Clouds Over Mountains
by Matt Joseph

"Mine is a simple act by a simple man who had joy in his life and suffered pain."

This ambitious debut thriller poignantly portrays the lives of Japanese and Americans affected at great personal cost by the military attack on Pearl Harbor on December 7, 1941. The skillfully interwoven character narratives begin nearly sixty years later with an FBI interrogation of a United States Navy officer who discovers a body on the USS Arizona Memorial's landing dock. Each subsequent chapter cleverly reveals a bit more information about this mysterious, elderly man until it is clear he was one of a handful of surviving Japanese naval pilots. Yatsuo Saito lives a quiet life, unmarried and childless, until his many secrets and personal tragedies propel him to his premature death in 1998.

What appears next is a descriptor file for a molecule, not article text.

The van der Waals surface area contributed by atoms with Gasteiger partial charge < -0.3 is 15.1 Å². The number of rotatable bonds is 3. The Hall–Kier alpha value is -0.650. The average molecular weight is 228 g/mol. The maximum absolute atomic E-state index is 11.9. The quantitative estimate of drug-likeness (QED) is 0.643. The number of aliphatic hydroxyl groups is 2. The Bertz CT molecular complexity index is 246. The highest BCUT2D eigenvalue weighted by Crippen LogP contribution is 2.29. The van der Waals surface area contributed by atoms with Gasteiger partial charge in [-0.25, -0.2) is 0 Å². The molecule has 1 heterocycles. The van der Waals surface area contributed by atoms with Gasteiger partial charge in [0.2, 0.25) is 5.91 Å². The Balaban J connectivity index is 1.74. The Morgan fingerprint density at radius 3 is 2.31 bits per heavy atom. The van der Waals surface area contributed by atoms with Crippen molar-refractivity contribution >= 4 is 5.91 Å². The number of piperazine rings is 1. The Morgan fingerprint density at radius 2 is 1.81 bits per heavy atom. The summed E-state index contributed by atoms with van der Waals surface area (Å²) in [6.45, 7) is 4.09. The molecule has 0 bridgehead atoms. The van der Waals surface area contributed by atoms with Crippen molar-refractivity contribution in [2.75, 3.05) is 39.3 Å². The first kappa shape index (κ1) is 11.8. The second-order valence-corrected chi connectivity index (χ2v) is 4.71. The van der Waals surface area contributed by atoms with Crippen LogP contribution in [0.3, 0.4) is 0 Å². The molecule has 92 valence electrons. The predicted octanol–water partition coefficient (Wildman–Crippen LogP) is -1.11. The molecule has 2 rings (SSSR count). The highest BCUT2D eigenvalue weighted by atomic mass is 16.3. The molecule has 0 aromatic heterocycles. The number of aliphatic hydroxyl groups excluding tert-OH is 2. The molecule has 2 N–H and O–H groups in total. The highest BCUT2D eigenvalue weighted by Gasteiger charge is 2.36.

Saito's participation in the Pearl Harbor attack and his lifelong admiration of American pilot Charles Lindbergh lead him to Lindbergh's gravesite in rural Hawaii. His final act at the memorial acknowledges the scores of American warriors entombed in the waters of Pearl Harbor. Saito reveals his heart and his true identity in his intimate journals about life in pre-war, wartime, and post-war Japan that he leaves as a tribute at Lindbergh's gravesite.

Joseph's novel is a rich and complicated story spanning decades and cultures. Beyond the sensitive, multidimensional portrayal of Japanese and American viewpoints of the Pacific conflict in WWII, the story features characters of color and strong female protagonists, both Japanese and American, in roles that move beyond the hardboiled white males typically portrayed in political and military thrillers. The well-rounded, twenty-first-century ambiance will please a diverse audience. At its heart, this antiwar story seeks the reconciliation of rifts between Japan and America and the healing of the abuses of Japanese Americans by the US government. Prominent also are themes of identity, friendship, familial harmony and disharmony, and the perennial tension between ideals and ambitions.

RECOMMENDED by the US Review

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